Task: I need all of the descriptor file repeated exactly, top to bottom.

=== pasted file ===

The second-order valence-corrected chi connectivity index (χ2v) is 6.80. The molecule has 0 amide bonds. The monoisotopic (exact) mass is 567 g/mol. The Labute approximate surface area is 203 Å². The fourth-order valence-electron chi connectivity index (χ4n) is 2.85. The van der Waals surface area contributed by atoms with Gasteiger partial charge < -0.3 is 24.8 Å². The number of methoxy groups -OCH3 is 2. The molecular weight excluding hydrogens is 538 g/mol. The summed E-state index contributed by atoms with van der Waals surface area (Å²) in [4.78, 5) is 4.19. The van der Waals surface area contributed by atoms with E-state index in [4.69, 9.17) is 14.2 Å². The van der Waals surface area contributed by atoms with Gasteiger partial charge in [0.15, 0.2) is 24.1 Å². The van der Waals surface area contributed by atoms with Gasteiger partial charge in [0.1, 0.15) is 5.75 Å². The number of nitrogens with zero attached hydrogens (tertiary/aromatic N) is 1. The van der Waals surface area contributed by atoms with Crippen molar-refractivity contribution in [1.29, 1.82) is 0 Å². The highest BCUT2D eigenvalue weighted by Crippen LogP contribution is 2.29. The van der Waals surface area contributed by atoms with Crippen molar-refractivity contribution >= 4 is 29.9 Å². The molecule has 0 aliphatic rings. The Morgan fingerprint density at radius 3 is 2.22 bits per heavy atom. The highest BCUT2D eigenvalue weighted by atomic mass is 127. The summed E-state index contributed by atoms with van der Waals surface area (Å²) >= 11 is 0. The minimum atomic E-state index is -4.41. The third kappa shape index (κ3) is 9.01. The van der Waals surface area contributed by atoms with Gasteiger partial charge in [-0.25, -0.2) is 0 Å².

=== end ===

The second-order valence-corrected chi connectivity index (χ2v) is 6.80. The molecule has 0 amide bonds. The monoisotopic (exact) mass is 567 g/mol. The Labute approximate surface area is 203 Å². The fourth-order valence-electron chi connectivity index (χ4n) is 2.85. The van der Waals surface area contributed by atoms with Gasteiger partial charge < -0.3 is 24.8 Å². The number of methoxy groups -OCH3 is 2. The molecular weight excluding hydrogens is 538 g/mol. The summed E-state index contributed by atoms with van der Waals surface area (Å²) in [4.78, 5) is 4.19. The van der Waals surface area contributed by atoms with E-state index in [4.69, 9.17) is 14.2 Å². The van der Waals surface area contributed by atoms with Gasteiger partial charge in [0.15, 0.2) is 24.1 Å². The van der Waals surface area contributed by atoms with Gasteiger partial charge in [0.1, 0.15) is 5.75 Å². The number of nitrogens with zero attached hydrogens (tertiary/aromatic N) is 1. The van der Waals surface area contributed by atoms with Crippen molar-refractivity contribution in [1.29, 1.82) is 0 Å². The highest BCUT2D eigenvalue weighted by Crippen LogP contribution is 2.29. The van der Waals surface area contributed by atoms with Crippen molar-refractivity contribution >= 4 is 29.9 Å². The molecule has 0 aliphatic rings. The Morgan fingerprint density at radius 3 is 2.22 bits per heavy atom. The highest BCUT2D eigenvalue weighted by atomic mass is 127. The summed E-state index contributed by atoms with van der Waals surface area (Å²) >= 11 is 0. The minimum atomic E-state index is -4.41. The third kappa shape index (κ3) is 9.01. The van der Waals surface area contributed by atoms with Gasteiger partial charge in [-0.25, -0.2) is 0 Å².